Could Loving What You Do Be A Problem?

Do you love your work? Do you believe that what you do each day is making a positive difference? Does it give you a sense of identity and a feeling of purpose in the world?

I consider myself fortunate to be able to answer each of these questions with a resounding “Yes!”. After all a meta-analysis of almost one hundred different studies of working adults in almost every conceivable profession finding that when our interests match our jobs we are generally more satisfied and happier with our lives. And yet we know many people struggle to find any real engagement in their work.

But I’ve also noticed lately that the more passionate I’ve become about my work, the harder I’ve found it to switch off. I’m working longer and longer hours because I feel so engaged and committed to how I want to help others. When I run, I’ve started listening to audio books and podcasts to keep up with the latest research. And even my mindfulness and meditation practices have become a positive psychology experiment.

I have to confess I’ve started to wonder if loving what you do at work can actually become a problem?

“Our passions can be either harmonious or obsessive,” explained Professor Robert Vallerand from the University of Quebec when I interviewed him recently. “A passion is harmonious when you feel in control of what you love doing. But when your passion starts taking control of you and making it difficult to engage in other things or with other people, these are the signs that it’s become obsessive.”

Our latest studies suggest that passions often become obsessive when they light up your life,“ explains Robert. “Engaging in your passion can make you feel so competent, good and alive that it becomes a way to compensate for what’s missing in the rest of your life. The problem is that when your self-esteem and sense of self-worth start to become contingent upon engaging and doing well in this activity then disengaging gets harder and harder.”

As a result Robert’s research is finding that obsessive passion can damage your relationships, undermine your wellbeing and eventually lead to burn out. In contrast, when your passions remain harmonious you continue to be fully engaged in the activities you love, but your ability to put it aside and also be present in other parts of your life seems to help you experience higher levels of physical health, psychological wellbeing, self-esteem, positive emotions, creativity, concentration and work satisfaction.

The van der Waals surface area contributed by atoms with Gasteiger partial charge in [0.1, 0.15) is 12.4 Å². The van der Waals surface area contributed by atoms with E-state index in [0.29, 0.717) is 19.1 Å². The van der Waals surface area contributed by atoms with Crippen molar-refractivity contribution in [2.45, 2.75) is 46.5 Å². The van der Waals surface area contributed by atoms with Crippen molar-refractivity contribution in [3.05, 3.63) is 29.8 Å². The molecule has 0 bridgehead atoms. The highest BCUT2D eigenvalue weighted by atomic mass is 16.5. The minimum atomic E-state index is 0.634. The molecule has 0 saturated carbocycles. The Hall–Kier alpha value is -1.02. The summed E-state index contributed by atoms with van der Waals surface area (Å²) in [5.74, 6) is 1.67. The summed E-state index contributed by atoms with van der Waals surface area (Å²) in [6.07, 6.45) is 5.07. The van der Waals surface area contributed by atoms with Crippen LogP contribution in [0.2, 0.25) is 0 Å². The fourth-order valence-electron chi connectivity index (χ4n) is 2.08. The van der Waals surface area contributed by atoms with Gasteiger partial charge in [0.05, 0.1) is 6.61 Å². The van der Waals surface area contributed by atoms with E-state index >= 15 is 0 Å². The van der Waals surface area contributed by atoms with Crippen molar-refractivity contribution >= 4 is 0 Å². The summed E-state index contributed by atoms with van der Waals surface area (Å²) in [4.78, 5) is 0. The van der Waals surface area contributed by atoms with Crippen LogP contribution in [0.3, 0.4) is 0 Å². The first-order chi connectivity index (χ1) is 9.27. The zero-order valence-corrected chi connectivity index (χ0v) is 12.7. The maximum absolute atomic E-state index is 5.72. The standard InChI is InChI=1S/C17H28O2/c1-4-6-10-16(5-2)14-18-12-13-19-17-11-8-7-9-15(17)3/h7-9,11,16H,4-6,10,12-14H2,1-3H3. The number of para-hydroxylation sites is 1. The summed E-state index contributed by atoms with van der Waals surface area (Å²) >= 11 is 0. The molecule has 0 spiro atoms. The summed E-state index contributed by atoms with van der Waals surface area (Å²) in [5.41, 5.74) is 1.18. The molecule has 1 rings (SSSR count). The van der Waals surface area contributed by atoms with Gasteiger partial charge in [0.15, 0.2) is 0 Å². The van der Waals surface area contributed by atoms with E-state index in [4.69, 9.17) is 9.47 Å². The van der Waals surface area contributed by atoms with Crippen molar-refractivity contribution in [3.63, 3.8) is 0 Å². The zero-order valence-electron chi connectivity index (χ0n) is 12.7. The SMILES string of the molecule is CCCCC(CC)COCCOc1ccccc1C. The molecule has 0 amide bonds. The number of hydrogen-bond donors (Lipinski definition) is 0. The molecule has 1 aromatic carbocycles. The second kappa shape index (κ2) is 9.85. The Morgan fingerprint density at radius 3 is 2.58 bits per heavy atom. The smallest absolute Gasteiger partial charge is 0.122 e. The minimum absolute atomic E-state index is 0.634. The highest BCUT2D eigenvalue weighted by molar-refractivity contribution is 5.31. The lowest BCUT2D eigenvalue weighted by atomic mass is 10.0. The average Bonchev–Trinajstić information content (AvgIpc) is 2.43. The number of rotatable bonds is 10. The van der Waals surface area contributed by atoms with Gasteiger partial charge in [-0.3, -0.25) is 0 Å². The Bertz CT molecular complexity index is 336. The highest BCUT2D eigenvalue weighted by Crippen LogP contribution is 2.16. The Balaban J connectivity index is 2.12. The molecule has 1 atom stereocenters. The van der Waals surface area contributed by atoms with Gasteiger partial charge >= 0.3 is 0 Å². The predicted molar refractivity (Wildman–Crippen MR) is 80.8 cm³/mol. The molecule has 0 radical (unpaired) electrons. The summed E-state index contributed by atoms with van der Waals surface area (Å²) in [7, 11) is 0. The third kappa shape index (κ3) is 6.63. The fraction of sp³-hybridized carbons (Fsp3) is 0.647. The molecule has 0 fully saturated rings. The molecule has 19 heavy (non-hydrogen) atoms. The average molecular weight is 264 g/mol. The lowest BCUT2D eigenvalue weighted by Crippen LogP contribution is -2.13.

While it can be tempting to believe that encouraging or allowing passions to become obsessive in workplaces may cause people to work more unpaid hours and be more committed to their careers, their teams and their organization, this appears to deliver only a short-term payoff. Instead Robert suggests that the findings are very clear when it comes to the long-term benefits of encouraging and allowing employees to put their work aside when they go home so they can come back feeling more refreshed, alive, creative and harmonious the next morning.

So when it comes to your work how can you make your passion more harmonious?

Here are three approaches Robert recommends:

  • Rebalance your life – Short bursts of obsessive passion to meet a deadline or prepare for a special event rarely do any lasting harm, but when the milestone has been reached it’s important to rebalance your life and put your passion back into perspective. Remind yourself of the other things you love. Go back to your normal schedule. Revert back to who you really are when life is harmonious.
  • Cultivate passions outside of work – When people have more than one passion in their life studies find they are much better off. Each additional passion you cultivate outside of work gives you an opportunity to value the strengths you have beyond your job and lowers your chance of burnout. Think about what else interests you? What would you like to pursue purely for the joy of the activity? What lights you up outside of work? This is an approach every workplace should encourage for their staff.
  • Be passionately mindful – Studies are finding that even activities found to be good for us like practicing yoga, will only deliver positive benefits if you have a harmonious passion for them. Intuitively you know when a passion is becoming obsessive so be mindful of the impact your passion is having on your wellbeing and performance and adjust your commitments accordingly. Listen to what your internal self is saying. Are you in control of your passion, or has it take control of you?

How are you maintaining a harmonious passion for your work?

To hear Robert speaking about his research be sure to check out his Mind & It’s Potential talk here or grab a copy of his book The Psychology of Passion.

This interview was produced in partnership with the Canadian Positive Psychology Association and the 3rd Canadian Conference on Positive Psychology. For more information please visit www.cppa.ca

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